This is why the bank bailout makes no sense. Instead of the bondholders losing their money when Anglo collapsed, the government guaranteed that they would get all of their money back. So despite making a gamble and losing, they would get all their money back. It was a case of heads I win, tails you lose. No matter what would happen, the bondholders would win. This naturally is bizarre and you may be wondering why anyone would ever do this. Part of this is cronyism, that the politicians have close connections with the banks and are willing to bail their friends out. Part of it is ignorance, that the government had no idea what it was doing when it signed the bank guarantee. Part of it is that it simply doesn’t make sense. However, a crucial role is that of the ECB. Most of the bondholders are probably other banks. If they lose their investment they may go bankrupt causing great economic damage and causing other banks to go bankrupt. This could launch a domino effect that threatens the entire European financial situation.

So that is why the ECB is so insistent that we repay the bondholders and pay the promissory note in full. Surely if the rest of Europe gains from our protection of the bondholders, they should contribute towards the bailout? This is the argument that David McWilliams (who’s definitely no Socialist) makes. He argues that we are in a stronger position than we realise, that the ECB needs us. We should use our bargaining position to get financial help from Europe instead of shouldering the burden alone. Our negotiators should take an if-we-go-down-we’ll-take-you-down-with-us approach. I’m not saying we should blackmail the ECB or hold them ransom, but . . . . it would be better than our current approach. This is what Greece did and they ended up getting a large write down on their debt. This is why the promissory notes deal is so important, that was our last chance to strike a hard bargain.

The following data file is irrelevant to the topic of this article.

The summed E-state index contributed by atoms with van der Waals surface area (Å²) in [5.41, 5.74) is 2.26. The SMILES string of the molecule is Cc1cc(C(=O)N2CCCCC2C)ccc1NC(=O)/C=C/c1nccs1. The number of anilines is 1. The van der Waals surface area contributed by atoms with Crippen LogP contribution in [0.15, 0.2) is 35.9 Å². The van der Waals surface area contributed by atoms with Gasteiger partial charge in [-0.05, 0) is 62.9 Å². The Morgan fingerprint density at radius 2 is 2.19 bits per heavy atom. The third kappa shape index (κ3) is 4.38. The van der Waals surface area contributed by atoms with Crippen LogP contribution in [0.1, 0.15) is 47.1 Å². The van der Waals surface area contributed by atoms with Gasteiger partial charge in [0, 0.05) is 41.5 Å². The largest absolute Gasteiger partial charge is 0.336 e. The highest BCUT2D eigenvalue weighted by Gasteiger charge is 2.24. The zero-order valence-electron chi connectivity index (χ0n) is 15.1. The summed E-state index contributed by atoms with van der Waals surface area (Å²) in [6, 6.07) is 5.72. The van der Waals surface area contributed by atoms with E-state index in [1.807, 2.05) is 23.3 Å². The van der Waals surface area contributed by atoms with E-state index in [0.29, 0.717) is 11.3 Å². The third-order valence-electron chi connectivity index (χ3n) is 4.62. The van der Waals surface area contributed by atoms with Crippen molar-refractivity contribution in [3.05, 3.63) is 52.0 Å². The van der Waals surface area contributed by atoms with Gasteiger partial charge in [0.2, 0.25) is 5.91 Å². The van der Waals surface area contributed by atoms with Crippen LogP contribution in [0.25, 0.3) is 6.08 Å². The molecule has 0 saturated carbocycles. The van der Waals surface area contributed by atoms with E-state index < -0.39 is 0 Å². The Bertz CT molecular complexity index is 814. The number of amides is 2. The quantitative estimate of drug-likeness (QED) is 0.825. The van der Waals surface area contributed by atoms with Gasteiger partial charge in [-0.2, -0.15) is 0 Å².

What would have happened had we not paid the promissory notes? Would the sky have fallen? Would we have been unable to borrow again? Not quite. It would have pissed a lot of people off and made it more difficult, but we would still be able to borrow, for the simple reason Europe needs us. If we can’t borrow then we hit crisis point and worst case scenario, go bankrupt. This means we don’t repay our loans and who lent us the money? The ECB and other European banks. So they would have had to keep lending to us if they wanted their money back and wanted to avoid financial collapse. Some brinkmanship could have completely turned the tables to our advantage.